Covid delays and rising costs blamed for holding up major construction projects

Covid restrictions and the soaring costs of construction materials are stopping Shropshire Council from progressing major building projects, senior councillors have said.

Councillors have been discussing the impact of the pandemic on construction costs
Councillors have been discussing the impact of the pandemic on construction costs

The revelation came as cabinet members met to discuss the authority’s mid-year financial position on Wednesday.

A report presented to cabinet showed that just 24 per cent of the council’s capital programme for 2021/22 – which covers one-off projects which are funded separately from day-to-day spending – had come to fruition by the end of September.

Councillor Gwilym Butler, portfolio holder for resources, said work had been “impacted by Covid restrictions over the first two quarters”.

Councillor David Vasmer, leader of the opposition Liberal Democrat group, said it was concerning that the capital programme was not progressing as planned – particularly in housing which he said showed much-needed homes were “not being built”.

Councillor Vasmer also asked whether the council was losing potential income as a result of failing to deliver planned projects in the commercial services sector.

James Walton, executive director of resources, said “it does have an impact on income” when commercial schemes do not come to fruition in-line with planned timescales.

Councillor Dean Carroll, portfolio holder for assets, said the council had consciously held back on construction projects as a result of current material prices – but that it was expecting costs to soon come back down.

He said: “It is absolutely prudent that we would not necessarily spend more to deliver a project today when we could deliver more projects for the same money tomorrow.

“What we also need to bear in mind is the difficulty of delivering those projects during the Covid environment with stop-start on work sites. What the construction industry has most trouble with is not being able to plan its development and plan its work programme, which it hasn’t been able to do during the lockdowns.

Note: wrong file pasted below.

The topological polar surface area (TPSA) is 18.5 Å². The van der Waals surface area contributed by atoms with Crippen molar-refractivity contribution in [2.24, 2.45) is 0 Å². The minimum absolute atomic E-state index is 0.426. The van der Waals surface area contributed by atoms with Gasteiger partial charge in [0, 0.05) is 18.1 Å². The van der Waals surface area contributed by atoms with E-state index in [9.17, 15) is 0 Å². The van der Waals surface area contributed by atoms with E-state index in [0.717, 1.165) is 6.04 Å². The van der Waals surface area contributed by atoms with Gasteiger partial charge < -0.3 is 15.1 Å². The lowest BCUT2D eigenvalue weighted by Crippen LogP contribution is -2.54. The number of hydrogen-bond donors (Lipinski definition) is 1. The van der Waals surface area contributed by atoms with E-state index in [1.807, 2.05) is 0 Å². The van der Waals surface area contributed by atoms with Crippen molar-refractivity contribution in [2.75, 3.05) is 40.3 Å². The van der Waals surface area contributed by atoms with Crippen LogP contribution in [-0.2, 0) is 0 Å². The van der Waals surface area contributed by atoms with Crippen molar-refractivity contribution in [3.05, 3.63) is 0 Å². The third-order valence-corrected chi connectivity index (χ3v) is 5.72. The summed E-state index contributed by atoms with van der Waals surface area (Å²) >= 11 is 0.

“That’s all had an effect in delaying construction and development particularly in the housing and commercial sectors.

“That’s not something that should come as a surprise to anybody – we have seen these reports nationally and globally.

“It’s no sign of any lack of commitment by the council or by any of its subsidiaries to deliver on these projects.”

The report also set out a projected overspend of £4.4 million in the council’s revenue budget by the end of 21/22 – and warned this could be even higher if planned savings are not delivered in the second half of the year.

As things stand, the council will need to make up the shortfall from its general reserves, which currently stand at £14.1m. Mr Walton’s report said this was already “significantly below its optimum desired balance” and any further reduction would leave the fund at an “unsustainable level”.

Councillor Vasmer said: “We continue to dip into our reserves to balance the books and clearly we can’t continue to do that.

“Given the seriousness of the situation facing the council long-term, in 2023/24 and 24/25 when we will basically run out of money, has the administration sought meetings with the new minister responsible for local government finance, Michael Gove, to highlight the dangerous position Shropshire faces?

“We really need to lobby very hard on this.”

Deputy leader Ed Potter, chairing the meeting, said council leader Lezley Picton had met several times with Mr Gove and had more meetings lined up in the coming weeks.

“We are of course lobbying hard on Shropshire’s behalf,” he said.

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